Building your service development team
Improvement requires a team approach and the team needs to work together effectively to deliver change. Key roles in a service development team should include:
- a lead to co-ordinate the project and facilitate the team
- service leads (clinical and non-clinical) who have the authority to change processes
- a data analyst to provide support accessing and interpreting data, and
- a quality improvement practitioner such as a team member with QI training or experience being part of a QI project.
In addition to your service development team, it is also good practice to have a sponsor to provide support from a senior management level to help overcome challenges you may encounter within the wider organisation.
Working as a team
The service development team should agree how they will work together and communicate regularly for the duration of the project. When agreeing how to work together you should consider:
- Can you use time in existing meetings to discuss the project?
- Do you always need to meet in person, or can you meet virtually?
- How often will you need to meet (normally between every 2 to 4 weeks)?
- Would a Microsoft Teams channel help the project team communicate regularly?
- Where are you going to save documents to ensure all team members can access them?
- Reviewing guidance to help with team facilitation and running effective meetings from the QI Zone.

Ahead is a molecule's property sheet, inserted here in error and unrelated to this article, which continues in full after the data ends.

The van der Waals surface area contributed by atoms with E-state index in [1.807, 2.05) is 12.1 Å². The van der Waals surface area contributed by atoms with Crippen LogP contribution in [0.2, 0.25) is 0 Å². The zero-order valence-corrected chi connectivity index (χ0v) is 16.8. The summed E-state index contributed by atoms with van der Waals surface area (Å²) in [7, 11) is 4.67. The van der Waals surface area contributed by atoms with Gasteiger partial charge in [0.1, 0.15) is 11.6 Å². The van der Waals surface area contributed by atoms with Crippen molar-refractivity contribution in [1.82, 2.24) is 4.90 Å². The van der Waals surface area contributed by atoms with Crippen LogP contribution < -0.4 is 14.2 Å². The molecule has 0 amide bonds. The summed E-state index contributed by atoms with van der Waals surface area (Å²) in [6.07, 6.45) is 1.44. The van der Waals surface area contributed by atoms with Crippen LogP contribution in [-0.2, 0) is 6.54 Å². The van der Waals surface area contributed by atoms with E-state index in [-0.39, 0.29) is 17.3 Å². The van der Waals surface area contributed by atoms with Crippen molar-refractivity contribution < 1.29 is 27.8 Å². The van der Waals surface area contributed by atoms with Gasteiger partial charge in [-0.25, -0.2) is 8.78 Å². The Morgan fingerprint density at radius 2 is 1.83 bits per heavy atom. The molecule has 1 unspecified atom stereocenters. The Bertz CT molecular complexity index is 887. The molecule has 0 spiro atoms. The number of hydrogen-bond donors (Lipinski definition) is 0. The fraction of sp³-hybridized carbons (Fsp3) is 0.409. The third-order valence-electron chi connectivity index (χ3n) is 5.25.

Setting an aim
Setting an aim and agreeing the scope of the work in the beginning can help keep the team focused on delivery. When setting the aim you should consider:
- How widely are you going to implement Team Service Planning? For example, are you going to focus on a speciality within one hospital or a speciality across all hospitals within your health board? If you plan to implement across multiple sites you will need at least one person from each site in the service development team.
- When do you plan to have implemented Team Service Planning? Full implementation can take between 6-12 months.
- Setting an aim that uses STAN (Specific, Timebound, Aligned to the NHS board’s objectives and Numeric). For example, "By end of April 2022 Team Service Planning has been implemented in Urology across all three sites in NHS Spey Valley to sustainably manage clinical capacity to meet demand." it is okay for the aim to be high-level and a little vague at beginning as you can refine it to make it more specific at a later stage.
Projects generate actions which can be easily lost, causing delays in the project if they are not completed. The team should share a single project plan to track actions for discussion at project meetings. The action tracker template can help teams track and managing actions.
Decisions on how the aims and how the team work together can be captured in the Team Service Planning project charter. A project charter will help maintain a sense of purpose for the team, demonstrating to leaders the value of the project, and provide clarity on roles and responsibilities.